Each of us has been given our own independent will. It can be competitive or compliant. It can be an asset or a liability. It can also lead us to victory or to defeat depending on how we exercise it. It all depends on how we position our will in relation to the will that really matters—the will of God.
There are times in our life when we find ourselves in a bracket similar to those that outline the sixty-four teams that start the NCAA “Road to the Final Four.” We’re at one end of the bracket and God is at the other; and with every game, we move closer and closer to one another. God is winning His games, of course; and by sheer force of will, we’re winning ours. Eventually, we meet in the final bracket: It’s my will against God’s.
This has happened in Scripture many times. Remember Jonah who exercised his will and refused God’s calling (and what it cost him)? Remember Peter who expressed his will to Jesus, saying the Master would never die (and the rebuke it brought him: “Get behind Me, Satan!”)? Remember Pharaoh who refused to obey God’s will through Moses (and the price he paid)? And let’s not forget the result of the expression of Adam and Eve’s competitive will in the Garden.
Do you recall times in your life when you have stood your ground in that final bracket, thinking you could out-will God (and the resulting misery it brought you)? Peter learned and taught, “For it is better, if it is the will of God, to suffer for doing good than for doing evil” (1 Peter 3:17).
The Pleasure of God’s Will
Yes, our will is a gift from God—it is part of the divine image we bear. But God gave us a will in order that we might give it back to Him, that we might choose to submit our will to His and enjoy the pleasure of His presence (the pleasure of His blessings) both now and for all eternity.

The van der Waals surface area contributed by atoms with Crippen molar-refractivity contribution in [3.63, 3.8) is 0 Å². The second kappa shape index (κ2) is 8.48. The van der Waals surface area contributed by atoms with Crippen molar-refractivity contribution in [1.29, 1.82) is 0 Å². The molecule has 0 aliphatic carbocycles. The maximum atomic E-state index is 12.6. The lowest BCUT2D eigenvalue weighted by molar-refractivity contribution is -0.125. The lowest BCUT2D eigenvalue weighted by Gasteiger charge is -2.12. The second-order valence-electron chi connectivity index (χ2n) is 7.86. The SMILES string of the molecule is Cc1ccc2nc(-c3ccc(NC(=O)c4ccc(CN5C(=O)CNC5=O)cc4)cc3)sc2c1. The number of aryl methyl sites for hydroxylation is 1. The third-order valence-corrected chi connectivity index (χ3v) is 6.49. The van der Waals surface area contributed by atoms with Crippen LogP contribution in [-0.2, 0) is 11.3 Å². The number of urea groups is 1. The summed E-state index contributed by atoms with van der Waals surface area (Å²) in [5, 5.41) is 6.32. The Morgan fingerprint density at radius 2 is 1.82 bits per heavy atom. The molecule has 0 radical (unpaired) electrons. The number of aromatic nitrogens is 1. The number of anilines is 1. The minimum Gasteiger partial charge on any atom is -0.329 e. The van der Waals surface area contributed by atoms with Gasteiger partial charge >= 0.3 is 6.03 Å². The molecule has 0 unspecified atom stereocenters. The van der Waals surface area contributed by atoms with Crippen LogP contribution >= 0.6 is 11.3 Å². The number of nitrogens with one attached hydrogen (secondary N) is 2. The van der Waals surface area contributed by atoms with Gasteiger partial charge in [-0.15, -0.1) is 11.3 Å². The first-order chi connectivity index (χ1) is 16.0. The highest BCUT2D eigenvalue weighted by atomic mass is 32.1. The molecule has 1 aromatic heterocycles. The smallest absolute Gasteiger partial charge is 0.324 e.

The wisest, most mature quest any human being can begin and continue throughout life is the discovery of God’s will—and then to say “Yes” to it each day. We do that, of course, through His Word where we discover that it is God’s will for us to be saved through His Son, Jesus Christ (2 Peter 3:9). Then we discover how to follow Christ as Lord of our life when we submit our will to His. Here are just a few of His commands for us to follow:
The Pronouncement of God’s Will
In the recent National Championship game, it was not evident until the last few minutes of the competition whose will and skill would overcome and be victorious. Would it be the Gonzaga Bulldogs or the North Carolina Tar Heels? Both teams had the competitive spirit and the will to win. And both teams had amazing coaches. Some believe the Carolina team had the greater will to win because of their loss the previous year. Losses are teaching moments.
In the spiritual realm, we need to remember that we have a Coach who provides everything we need to be victorious, but we must allow Him to lead—we cannot question His counsel and direction. The Lord God is the only one who knows your future—He’s the only one. Jeremiah 10:23 tells us, “O LORD, I know that the way of man is not in himself; it is not in man who walks to direct his own steps.” Though the plans we make seem right to us, they are usually oriented around our feelings, which can deceive and ruin us.